Do I understand correctly that the mafia's influence came from its ability to exert more violence than regular gangs and thereby protect other gangs? That would mean they had to be the biggest enforcer around. Yet their membership was small. How did they manage to set themselves up and continue to be the main source of violence/protection from other gangs if their membership was small?
"Membership" is just referring to made men. Presumably they had a far greater number of associates.
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Old 09-29-2012, 11:08 PM
Tamerlane Tamerlane is offline
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Why did your parents have to be Italian?
Bigotry . Also having an insular in-group at one time allowed greater internal control. Remember the mafia was more or less imported from Italy and was originally a highly clannish group.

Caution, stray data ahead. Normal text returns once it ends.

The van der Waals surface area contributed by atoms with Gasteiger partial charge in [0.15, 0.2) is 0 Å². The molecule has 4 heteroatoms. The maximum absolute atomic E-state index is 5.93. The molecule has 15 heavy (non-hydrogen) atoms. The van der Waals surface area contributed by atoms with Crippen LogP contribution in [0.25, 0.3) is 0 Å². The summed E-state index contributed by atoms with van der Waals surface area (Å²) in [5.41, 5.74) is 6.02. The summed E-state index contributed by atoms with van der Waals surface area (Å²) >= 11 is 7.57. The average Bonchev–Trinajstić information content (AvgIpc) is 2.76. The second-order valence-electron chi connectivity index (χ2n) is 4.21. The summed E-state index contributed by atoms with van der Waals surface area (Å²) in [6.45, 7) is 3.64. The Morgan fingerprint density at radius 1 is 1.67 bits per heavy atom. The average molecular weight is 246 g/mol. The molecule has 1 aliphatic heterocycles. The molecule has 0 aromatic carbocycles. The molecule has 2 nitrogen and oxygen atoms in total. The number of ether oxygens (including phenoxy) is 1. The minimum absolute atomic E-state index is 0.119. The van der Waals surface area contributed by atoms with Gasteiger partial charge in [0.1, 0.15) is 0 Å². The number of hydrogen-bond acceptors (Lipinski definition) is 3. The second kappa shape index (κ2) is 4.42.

Quote:
Do I understand correctly that the mafia's influence came from its ability to exert more violence than regular gangs and thereby protect other gangs? That would mean they had to be the biggest enforcer around. Yet their membership was small. How did they manage to set themselves up and continue to be the main source of violence/protection from other gangs if their membership was small?
Again, it is mistake to say associates are not part of the mafia. They're not part of the inner leadership, but Gotti was still interested in killing Tommy DeSimone not just for the killing of made man "Billy Batts", but also ( if to a lesser extent ) for the killing of associate "Foxy" Jerothe.

If for example you go peruse the wikipedia on the Lucchese family, which Hill operated for, you'll see they list membership at 115-140 made members and 1,100+ associates. You can still make a pretty penny and gain a lot of influence without ever being made, a la Jimmy Burke. You just were locked out of the upper hierarchy. And if you were Italian, you could eventually hope to be made one day, as nearly happened with police infiltrator "Donnie Brasco."